Best of Enemies
A rich, extraordinarily fascinating account of the Buckley-Vidal debates that’s sure to have many viewers’ minds constantly shuttling between then and now.
Opening theatrically in select cities and available On Demand through Comcast, Amazon, Hulu and other providers. For more information, visit TribecaFilm.com.
by Odie Henderson
The technological weapon of choice is refreshingly analog: Cassette tapes containing the vitriolic, violent rants of two men living together in an apartment in San Francisco's Haight-Ashbury district. The men, Raymond Hoffman and Peter Haskett, proclaim their disdain for one another in conversations loud enough to wake the dead. Haskett is an openly gay man, Hoffman a raging homophobe, and both are well beyond casual drinking.
The combination of opposites fueled by days of constant boozing provides enough hate to fuel the furnace that heats Hell, all of it recorded on those cassette tapes. The men become celebrities of sorts after their recordings go the pre-YouTube version of viral in the early 1990's. Though Ray and Pete provide the content, the reward goes to the men who recorded them, Eddie Lee Sausage and Mitchell D. The documentary, "Shut Up Little Man: An Audio Misadventure" documents their return to the scene of their run-in with fame, a pink apartment complex they affectionately called Pepto-Bismol Palace.
Ray and Pete lived next door to Eddie and Mitchell from 1987 to 1989. After Eddie signs the lease, their landlord warns them that their neighbors can get "a little loud." When the duo finds out how loud, Eddie confronts Ray. A drunken Ray threatens to kill him before returning his threats to Pete. Neither "Cops" nor "Judge Judy" were on the air in 1987, so the duo didn't realize they could have their blitzed neighbors dragged out into the street on camera before suing the pantyhose off their trifling landlord. Being from a small town instead of a crime-ridden metropolis, Eddie and Mitchell also seem unaware that, if the walls are thin enough to hear the neighbors, bullets will have no problem getting through them. So, rather than call their landlord or the cops, Eddie and Mitchell decide to record Ray and Pete instead.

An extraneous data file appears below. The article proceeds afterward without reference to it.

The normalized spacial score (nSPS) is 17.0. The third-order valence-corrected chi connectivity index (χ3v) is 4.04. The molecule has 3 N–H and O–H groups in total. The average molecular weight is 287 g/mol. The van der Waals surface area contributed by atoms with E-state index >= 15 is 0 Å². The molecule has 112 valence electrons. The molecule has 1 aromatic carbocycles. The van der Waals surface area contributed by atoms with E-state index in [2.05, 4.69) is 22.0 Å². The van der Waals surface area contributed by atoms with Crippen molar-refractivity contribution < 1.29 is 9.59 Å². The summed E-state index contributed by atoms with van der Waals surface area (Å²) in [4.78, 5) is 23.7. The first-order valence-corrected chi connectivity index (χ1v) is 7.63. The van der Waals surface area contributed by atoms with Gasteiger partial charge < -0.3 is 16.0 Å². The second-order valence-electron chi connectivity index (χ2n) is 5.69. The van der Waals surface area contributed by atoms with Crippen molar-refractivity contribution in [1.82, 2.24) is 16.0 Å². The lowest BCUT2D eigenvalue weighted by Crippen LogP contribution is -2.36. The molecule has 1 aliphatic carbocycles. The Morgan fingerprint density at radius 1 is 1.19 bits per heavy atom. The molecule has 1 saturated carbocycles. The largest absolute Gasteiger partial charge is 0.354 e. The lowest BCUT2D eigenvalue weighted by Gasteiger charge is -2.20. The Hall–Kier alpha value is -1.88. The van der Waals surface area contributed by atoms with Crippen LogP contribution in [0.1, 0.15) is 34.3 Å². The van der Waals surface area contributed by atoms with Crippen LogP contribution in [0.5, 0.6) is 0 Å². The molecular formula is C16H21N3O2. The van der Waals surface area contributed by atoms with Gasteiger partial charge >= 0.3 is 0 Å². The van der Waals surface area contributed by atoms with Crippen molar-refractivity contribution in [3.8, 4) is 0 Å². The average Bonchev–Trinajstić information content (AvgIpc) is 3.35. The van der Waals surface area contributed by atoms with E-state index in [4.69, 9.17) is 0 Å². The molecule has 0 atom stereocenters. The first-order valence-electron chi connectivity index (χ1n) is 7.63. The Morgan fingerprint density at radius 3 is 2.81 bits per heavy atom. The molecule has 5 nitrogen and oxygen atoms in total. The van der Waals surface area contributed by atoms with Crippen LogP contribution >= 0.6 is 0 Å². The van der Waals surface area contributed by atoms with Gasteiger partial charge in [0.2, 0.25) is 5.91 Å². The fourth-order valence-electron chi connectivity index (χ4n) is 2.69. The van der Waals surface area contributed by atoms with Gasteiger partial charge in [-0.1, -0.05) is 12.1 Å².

Mitchell tells us that Ray and Pete are aware they are being recorded, yet they continue to scream obscenity at each other. After collecting 10 or so hours of material, he and Eddie loan some of the cassettes to friends. The friends find the tapes hilarious, and pass them on to other friends who do the same. Soon, Pete and Ray are underground sensations, and Pete's constant refrain of "Shut Up, Little Man!" becomes the catchphrase of the cassette crowd. Comic books based on the material are drawn by Daniel Clowes ("Ghost World"). Puppet shows are performed using dialogue from the tapes. A playwright and future nemesis of Eddie and Mitchell named Gregg Gibbs writes a one act play with Pete and a murderous Ray as characters. Even Devo samples the dialogue for one of their songs.
All this occurs unbeknownst to the tapes' subjects, raising all sorts of legal, privacy and ethical questions. To its credit, "Shut Up Little Man" attempts to address these questions, even at the expense of making Eddie and Mitchell look more sinister, superior and slimy than it probably intended. When the film finally spends some time with Pete, who is interviewed by a San Francisco journalist, the waters muddy. "Whom can I sue?" Pete asks. The waters further darken when we learn that a filmmaker interested in making a Pete and Ray movie seduces the lonely Pete into signing over his rights to any royalties for $10. The hilarious way "Shut Up Little Man" redacts the name of this filmmaker, and several others who have tried to make a movie out of the cassettes, doesn't prevent it from returning to those troubling questions of exploitation.